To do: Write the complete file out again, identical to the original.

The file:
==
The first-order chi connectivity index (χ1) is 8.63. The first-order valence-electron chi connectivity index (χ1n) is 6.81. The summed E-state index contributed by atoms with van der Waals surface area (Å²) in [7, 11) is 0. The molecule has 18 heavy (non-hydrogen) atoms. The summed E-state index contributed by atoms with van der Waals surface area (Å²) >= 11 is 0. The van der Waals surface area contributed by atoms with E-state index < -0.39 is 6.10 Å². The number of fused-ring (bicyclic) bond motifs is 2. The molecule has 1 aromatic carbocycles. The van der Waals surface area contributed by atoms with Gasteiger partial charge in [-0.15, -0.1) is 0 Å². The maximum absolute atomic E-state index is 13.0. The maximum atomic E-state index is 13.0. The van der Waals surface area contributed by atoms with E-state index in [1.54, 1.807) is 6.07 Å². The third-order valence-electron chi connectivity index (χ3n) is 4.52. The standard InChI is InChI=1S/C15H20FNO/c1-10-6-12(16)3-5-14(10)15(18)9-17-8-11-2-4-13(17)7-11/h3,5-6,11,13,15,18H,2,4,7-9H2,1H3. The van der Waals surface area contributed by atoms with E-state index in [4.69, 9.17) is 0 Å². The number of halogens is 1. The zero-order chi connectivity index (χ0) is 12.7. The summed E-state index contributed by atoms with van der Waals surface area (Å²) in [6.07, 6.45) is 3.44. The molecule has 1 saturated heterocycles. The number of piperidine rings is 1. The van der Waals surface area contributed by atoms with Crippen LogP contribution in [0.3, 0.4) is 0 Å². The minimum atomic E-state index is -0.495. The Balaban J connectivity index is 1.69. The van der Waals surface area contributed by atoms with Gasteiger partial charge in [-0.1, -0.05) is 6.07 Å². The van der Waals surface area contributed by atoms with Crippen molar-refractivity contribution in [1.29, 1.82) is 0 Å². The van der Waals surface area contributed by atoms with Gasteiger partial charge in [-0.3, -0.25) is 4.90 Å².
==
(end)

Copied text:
The first-order chi connectivity index (χ1) is 8.63. The first-order valence-electron chi connectivity index (χ1n) is 6.81. The summed E-state index contributed by atoms with van der Waals surface area (Å²) in [7, 11) is 0. The molecule has 18 heavy (non-hydrogen) atoms. The summed E-state index contributed by atoms with van der Waals surface area (Å²) >= 11 is 0. The van der Waals surface area contributed by atoms with E-state index < -0.39 is 6.10 Å². The number of fused-ring (bicyclic) bond motifs is 2. The molecule has 1 aromatic carbocycles. The van der Waals surface area contributed by atoms with Gasteiger partial charge in [-0.15, -0.1) is 0 Å². The maximum absolute atomic E-state index is 13.0. The maximum atomic E-state index is 13.0. The van der Waals surface area contributed by atoms with E-state index in [1.54, 1.807) is 6.07 Å². The third-order valence-electron chi connectivity index (χ3n) is 4.52. The standard InChI is InChI=1S/C15H20FNO/c1-10-6-12(16)3-5-14(10)15(18)9-17-8-11-2-4-13(17)7-11/h3,5-6,11,13,15,18H,2,4,7-9H2,1H3. The van der Waals surface area contributed by atoms with E-state index in [4.69, 9.17) is 0 Å². The number of halogens is 1. The zero-order chi connectivity index (χ0) is 12.7. The summed E-state index contributed by atoms with van der Waals surface area (Å²) in [6.07, 6.45) is 3.44. The molecule has 1 saturated heterocycles. The number of piperidine rings is 1. The van der Waals surface area contributed by atoms with Crippen LogP contribution in [0.3, 0.4) is 0 Å². The minimum atomic E-state index is -0.495. The Balaban J connectivity index is 1.69. The van der Waals surface area contributed by atoms with Gasteiger partial charge in [-0.1, -0.05) is 6.07 Å². The van der Waals surface area contributed by atoms with Crippen molar-refractivity contribution in [1.29, 1.82) is 0 Å². The van der Waals surface area contributed by atoms with Gasteiger partial charge in [-0.3, -0.25) is 4.90 Å².